11. History revisionist and trolls hijack another thread. I think guys like jcc went to school so long that their brains are full and when they try to talk crap comes out from some revisionist who hates the USA. The progressives and elitists all over the world hate the USA so anything connect to it is imperialist or some how evil. They ignore real evil and often praise it. Maybe MacArthur should have bypassed the Philippines in WWII like Nimitz wanted him to and make the Filipinos suffer for a year or so more (heroes do the hard things not the easy ones). Maybe the USA should not have taken out the Spaniards and then the Filipinos could be speaking Spanish and support the Axis. May be the USA should have stayed out of Asia and let the Communist take it over including the Philippines. Why don’t you try reading and find out what real history is so you don’t repeat it. Progressives and Elitist are the problem. Real solutions don’t have politics tied to them.

    1. What I don’t understand is why JCC seems to have anti-American sentiments. I could be wrong but I recall reading once before that he is actually living in America.

        1. Duh, Snowden is an American, but he loaths the way U.S. spies on its citizens…. Most genuine Americans pilloried their government for bankrupting the country by engaging in useless wars abroad and Wall Street for bringing the collapse of the economy. They pilloried the government for bailing out big businesses but let smaller businesses falter. They critized their government without let up to make known their sentiments about the way their leaders run the country… That’s vigilance for you my Dear Ilda. My attitude, contrary to what you may believe is very American, articulate not timid.

          BTW, giving up my free speech was not required by Uncle Sam as a condition for my stay here. Most would see me imbibing the American culture to its full, seeing it the way America’s forebears do, that self-evident truth of human equality regardless of skin color, speech a component of free society, and when government becomes despotic, to oppose it.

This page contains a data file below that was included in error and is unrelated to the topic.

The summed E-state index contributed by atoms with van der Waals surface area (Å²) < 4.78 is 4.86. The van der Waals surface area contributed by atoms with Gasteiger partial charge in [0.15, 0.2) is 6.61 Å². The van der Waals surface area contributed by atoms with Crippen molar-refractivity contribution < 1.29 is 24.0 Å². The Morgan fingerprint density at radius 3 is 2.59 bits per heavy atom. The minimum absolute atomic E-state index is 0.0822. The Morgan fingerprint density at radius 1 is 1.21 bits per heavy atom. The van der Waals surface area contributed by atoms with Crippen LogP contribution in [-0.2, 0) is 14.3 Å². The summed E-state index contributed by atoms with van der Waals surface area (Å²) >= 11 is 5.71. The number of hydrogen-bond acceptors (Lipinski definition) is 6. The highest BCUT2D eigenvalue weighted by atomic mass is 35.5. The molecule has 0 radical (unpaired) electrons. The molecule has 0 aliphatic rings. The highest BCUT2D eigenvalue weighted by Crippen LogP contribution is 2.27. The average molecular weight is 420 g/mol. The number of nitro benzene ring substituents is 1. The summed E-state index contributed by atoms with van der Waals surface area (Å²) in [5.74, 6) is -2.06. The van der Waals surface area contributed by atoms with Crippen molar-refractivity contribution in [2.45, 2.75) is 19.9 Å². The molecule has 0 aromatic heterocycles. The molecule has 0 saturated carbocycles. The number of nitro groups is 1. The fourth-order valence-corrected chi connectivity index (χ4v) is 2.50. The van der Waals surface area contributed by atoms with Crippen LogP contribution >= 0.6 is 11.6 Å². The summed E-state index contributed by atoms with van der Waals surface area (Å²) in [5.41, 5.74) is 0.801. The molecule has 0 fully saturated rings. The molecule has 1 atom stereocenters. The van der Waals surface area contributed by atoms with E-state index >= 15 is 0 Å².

That my Dear Ilda is not ‘hatred’ against America. That is actually being an American.

        2. @JCC

          Contrary to what you think, you’re attitude is very Pinoy. You think Pinoy and you still live like a Pinoy dispite the priviledges you enjoy in the US.

        3. May I ask where Snowden is now? Last I heard he is hiding in Ecuador. BTW, I didn’t mention the word “hate”.

        4. As of 30 June, it was reported that Snowden is seeking asylum in Russia. Ecuador turned him away. He’s currently ensconced at the consulate office of the Sheremetyevo airport. Putin says he is welcome to stay.

        5. Thanks for the update, Johnny Saint. The bottom-line is, Snowden is on the run because the US government see him as a traitor. The point I am trying to make is, there are times when the government can take a citizen’s right to freedom of speech when they see it as a threat to national security.

        6. Hi Ilda,

          jcc is quite correct when he says that his attitude is well in keeping with the ethic of being an American. The United States has always allowed the expression of frank dissent (even threats) from individuals of all political stripes, regardless of their origin. It has welcomed people from all walks of life to partake of what we have come to recognize as the “American Dream.” And that includes the freedom to speak one’s mind — whether for or against — as well as the right to declare one’s identity and proclaim their uniqueness as their contribution to the melting pot that makes America what it is.

          That being said, it is ungrateful, disrespectful, selfish, self-centered and arrogant for these same individuals to smugly proclaim their superiority and tear down other people’s (opinion) when the foundation of their adopted country has always been “Out of many, one” — the idea that America as a nation is made great because of the many who contribute to building it. Worse, they do so without so much as acknowledging the fact that America provided them with the opportunity to thrive — GAVE them the chance to succeed — when their native countries failed to do so.

        7. @Johnny

          Yes, I do understand what you are trying to say. However, JCC used Snowden as an example, which I thought was wrong because a lot of people consider his actions extreme. That is why he is now in trouble with the US government. He can try using “freedom of speech” as a defense if he ever goes on trial but I’d say, good luck with that one. Like what I wrote in my previous article:

          In a lot of instances, speaking too much might even cost people the very freedom they enjoy.